Wine is Life: Daring Natural Wine on the Tuscan Island of Giglio

Francesco Carfagna has a zen approach to the extraordinary challenges of grape growing, wine making and life on his beloved Giglio. The terrain is rocky and rough on this tiny island (9 sq miles) with fewer than 500 full-time inhabitants. (The wreck of the cruise ship Concordia made it famous in 2012.)

The name of Francesco’s winery, “Altura”, means “wild, high altitude location”, a completely apt description. His vineyards cling to a steep slope that drops precipitously toward the sea. But nothing seems to deter him. His motto is “Wine is life.”

This rocky, acidic, granite soil mixed with sand along with the salt air, wind and sun yields wine with a crisp edge and lots of personality. Francesco grows primarily Ansonica (called Ansonaco on the island) and Sangiovese, two classic grape varieties for this part of Tuscany, in alberello vines, some very old and most over 25 years old.

While he was growing up in Rome, Francesco spent summers on Giglio. The call of this Tuscan island got stronger and stronger with time. Beginning in the 80s, Francesco began staying out there as much his job in Florence (teaching high school math) would allow him. He picked up odd jobs as a stone mason. In 1986, he decided to quit teaching altogether in order to opt for life on the island.

Eventually, some years later, he bought abandoned vineyards near the uninhabited southern tip of the island. The drive out there is not for the faint of heart.

The road hugs the side of the hill and passes through acres of abandoned vineyards in what in 1996 became part of the National Park of the Tuscan Archipelago. This photo shows a tiny triangle of a vineyard that is one part of the vineyards that Francesco reclaimed.

The environmental regulations have made it illegal to reclaim any more vineyards, a decision that Francesco strongly disagrees with. This summer, in what seems like a completely absurd decision, a judge fined him 8,000 euro and sentenced him to 11 days in jail for clearing a small path (100 sq meters) between his vineyards. Slowfood Italia recently published a letter that he wrote about the situation. His view is that natural cultivation of the vine has existed here for millennia and deserves equal protection to “jungle wildness”. This bureaucratic challenge is worse for Francesco than all the natural ones combined.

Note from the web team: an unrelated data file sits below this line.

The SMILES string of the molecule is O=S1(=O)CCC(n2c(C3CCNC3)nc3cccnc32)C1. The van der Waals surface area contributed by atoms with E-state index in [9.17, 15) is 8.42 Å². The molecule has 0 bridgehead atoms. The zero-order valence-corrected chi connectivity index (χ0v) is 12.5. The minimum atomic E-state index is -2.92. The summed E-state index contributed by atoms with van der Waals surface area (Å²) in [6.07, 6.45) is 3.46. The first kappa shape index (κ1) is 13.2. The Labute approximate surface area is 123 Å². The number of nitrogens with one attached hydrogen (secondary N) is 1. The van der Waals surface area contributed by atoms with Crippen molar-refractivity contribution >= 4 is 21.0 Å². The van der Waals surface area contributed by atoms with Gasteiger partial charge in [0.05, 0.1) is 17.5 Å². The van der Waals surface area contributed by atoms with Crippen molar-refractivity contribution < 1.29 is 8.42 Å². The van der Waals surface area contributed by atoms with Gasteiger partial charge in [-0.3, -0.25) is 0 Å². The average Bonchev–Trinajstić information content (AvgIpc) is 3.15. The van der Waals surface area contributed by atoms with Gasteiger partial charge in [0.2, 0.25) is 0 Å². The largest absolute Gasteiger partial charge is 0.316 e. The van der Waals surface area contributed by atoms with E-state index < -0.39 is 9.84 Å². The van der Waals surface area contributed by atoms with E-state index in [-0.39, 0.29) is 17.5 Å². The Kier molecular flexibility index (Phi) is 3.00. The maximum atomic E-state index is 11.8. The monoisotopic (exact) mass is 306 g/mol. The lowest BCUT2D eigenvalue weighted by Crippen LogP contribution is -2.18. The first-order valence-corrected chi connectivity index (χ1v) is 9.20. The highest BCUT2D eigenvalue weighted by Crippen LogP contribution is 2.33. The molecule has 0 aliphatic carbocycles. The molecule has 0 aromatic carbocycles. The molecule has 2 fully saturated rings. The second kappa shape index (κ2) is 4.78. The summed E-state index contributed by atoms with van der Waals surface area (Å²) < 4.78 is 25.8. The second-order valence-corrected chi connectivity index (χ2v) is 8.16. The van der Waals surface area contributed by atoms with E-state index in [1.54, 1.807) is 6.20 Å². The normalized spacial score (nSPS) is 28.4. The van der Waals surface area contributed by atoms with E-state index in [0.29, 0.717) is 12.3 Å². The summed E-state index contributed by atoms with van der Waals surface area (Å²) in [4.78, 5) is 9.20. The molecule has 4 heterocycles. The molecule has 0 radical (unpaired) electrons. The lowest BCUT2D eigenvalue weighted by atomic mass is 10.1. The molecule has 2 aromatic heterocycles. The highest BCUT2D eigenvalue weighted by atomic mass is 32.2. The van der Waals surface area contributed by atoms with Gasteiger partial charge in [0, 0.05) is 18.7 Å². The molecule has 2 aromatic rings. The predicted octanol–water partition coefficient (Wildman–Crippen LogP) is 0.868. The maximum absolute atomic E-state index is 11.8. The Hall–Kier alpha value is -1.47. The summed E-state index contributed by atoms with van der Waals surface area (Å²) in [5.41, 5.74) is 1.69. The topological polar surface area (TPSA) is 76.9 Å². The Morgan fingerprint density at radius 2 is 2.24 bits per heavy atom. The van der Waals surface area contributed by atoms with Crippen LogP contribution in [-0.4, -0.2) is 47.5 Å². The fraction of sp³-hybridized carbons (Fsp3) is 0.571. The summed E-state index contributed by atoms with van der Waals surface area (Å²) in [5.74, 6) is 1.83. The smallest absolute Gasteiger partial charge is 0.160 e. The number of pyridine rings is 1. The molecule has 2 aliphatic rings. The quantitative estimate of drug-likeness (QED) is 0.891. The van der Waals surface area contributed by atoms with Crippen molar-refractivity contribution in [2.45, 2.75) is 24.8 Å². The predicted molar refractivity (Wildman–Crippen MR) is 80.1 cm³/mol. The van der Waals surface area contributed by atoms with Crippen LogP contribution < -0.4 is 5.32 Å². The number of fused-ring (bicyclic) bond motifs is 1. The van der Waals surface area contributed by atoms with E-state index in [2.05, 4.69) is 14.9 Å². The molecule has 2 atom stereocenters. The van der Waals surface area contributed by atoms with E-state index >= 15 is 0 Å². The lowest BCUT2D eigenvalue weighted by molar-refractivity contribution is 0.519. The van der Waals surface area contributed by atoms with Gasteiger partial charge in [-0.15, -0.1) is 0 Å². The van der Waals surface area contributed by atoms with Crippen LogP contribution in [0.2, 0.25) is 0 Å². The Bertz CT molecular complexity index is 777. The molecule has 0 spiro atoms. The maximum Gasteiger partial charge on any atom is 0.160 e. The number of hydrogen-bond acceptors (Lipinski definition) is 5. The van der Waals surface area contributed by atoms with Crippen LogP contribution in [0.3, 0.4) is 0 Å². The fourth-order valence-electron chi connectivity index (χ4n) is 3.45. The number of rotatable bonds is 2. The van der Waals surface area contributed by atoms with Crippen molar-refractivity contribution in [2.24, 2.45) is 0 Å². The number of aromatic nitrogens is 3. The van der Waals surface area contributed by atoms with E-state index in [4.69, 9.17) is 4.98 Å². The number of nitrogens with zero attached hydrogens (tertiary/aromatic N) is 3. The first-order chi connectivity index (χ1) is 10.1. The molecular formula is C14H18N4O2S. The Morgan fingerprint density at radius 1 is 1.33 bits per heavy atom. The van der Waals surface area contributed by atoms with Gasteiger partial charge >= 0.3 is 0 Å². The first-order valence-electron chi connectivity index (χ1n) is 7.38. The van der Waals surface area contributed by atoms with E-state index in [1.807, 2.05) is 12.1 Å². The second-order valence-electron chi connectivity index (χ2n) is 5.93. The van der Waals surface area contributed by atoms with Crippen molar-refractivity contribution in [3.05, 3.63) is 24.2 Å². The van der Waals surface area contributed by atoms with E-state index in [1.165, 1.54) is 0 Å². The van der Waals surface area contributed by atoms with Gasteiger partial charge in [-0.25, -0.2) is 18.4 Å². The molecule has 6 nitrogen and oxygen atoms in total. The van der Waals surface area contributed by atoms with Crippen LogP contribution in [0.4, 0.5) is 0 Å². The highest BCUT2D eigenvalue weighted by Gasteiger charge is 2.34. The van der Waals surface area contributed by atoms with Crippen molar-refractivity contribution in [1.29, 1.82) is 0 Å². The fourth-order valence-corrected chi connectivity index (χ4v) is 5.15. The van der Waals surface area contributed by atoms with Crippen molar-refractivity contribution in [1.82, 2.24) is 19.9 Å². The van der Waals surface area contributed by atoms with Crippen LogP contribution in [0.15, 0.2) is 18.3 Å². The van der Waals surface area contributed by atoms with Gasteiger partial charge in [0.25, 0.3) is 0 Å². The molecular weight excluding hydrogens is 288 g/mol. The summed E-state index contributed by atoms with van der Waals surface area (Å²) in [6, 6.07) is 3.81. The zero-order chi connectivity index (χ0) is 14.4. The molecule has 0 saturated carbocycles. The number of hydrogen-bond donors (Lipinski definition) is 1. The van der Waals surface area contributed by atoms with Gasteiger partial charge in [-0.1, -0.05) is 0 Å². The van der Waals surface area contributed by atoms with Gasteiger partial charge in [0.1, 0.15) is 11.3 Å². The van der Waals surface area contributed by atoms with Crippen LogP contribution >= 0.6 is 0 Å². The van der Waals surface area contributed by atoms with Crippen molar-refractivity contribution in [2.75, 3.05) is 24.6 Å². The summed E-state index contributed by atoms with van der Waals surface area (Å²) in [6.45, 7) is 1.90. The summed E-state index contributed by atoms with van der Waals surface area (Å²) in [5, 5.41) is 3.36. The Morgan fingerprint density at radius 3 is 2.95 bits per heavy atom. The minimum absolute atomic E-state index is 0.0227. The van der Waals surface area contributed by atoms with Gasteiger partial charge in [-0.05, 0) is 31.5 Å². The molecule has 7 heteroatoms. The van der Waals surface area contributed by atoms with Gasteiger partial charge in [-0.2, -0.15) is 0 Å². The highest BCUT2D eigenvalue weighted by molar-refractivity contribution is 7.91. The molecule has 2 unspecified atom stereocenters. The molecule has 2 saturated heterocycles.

The main part of his 3,5 hectares tumbles down toward the sea so steeply that from this view, the lower part of the vineyard isn’t visible.

It took Francesco 5 years to clear the vineyards of brush and another 7 years to finish all the walls. He does all the vineyard work by hand with the help of one other guy and a hoe. This is what is known as “heroic” grape growing.

Francesco has also had to wage a continuing war with the rabbits. In pure frustration, he finally had to fence in the new vines that he planted.

In 1987, Francesco met his wife, Gabriella, who had come from Mantova with friends to stay at Pardini’s Hermitage, a rustically elegant outpost on the other side of the island. Their grown daughter now works full-time with them at Altura.

Their home and cellar are in a former grain mill, a short walk from the walls of Giglio’s Castello.

It is, without a doubt, the most unusual winery I’ve ever visited.

The living quarters in the upper two stories are reminiscent of being aboard a small ship. This minuscule kitchen hardly looks big enough for making a cup of tea, but Francesco deftly prepared a superlative lunch…

Fileting a local fish that had been resting in the stone sink (right)…


Tossing it with garlic, vegetables and pasta in the pan…

And serving it to Gabriella and me with his Altura “Ansonaco dell’Isola di Giglio” Toscana IGT 2016. 

This is one of the most drinkable “skin contact” or “orange wines” I’ve ever tried. In the three days that I was out on the island, I admit to drinking volumes of it. Francesca and Gabriella poured it for meals but also for a beautiful aperitivo one night at sunset. The sun’s rays seemed to have materialized in the glasses.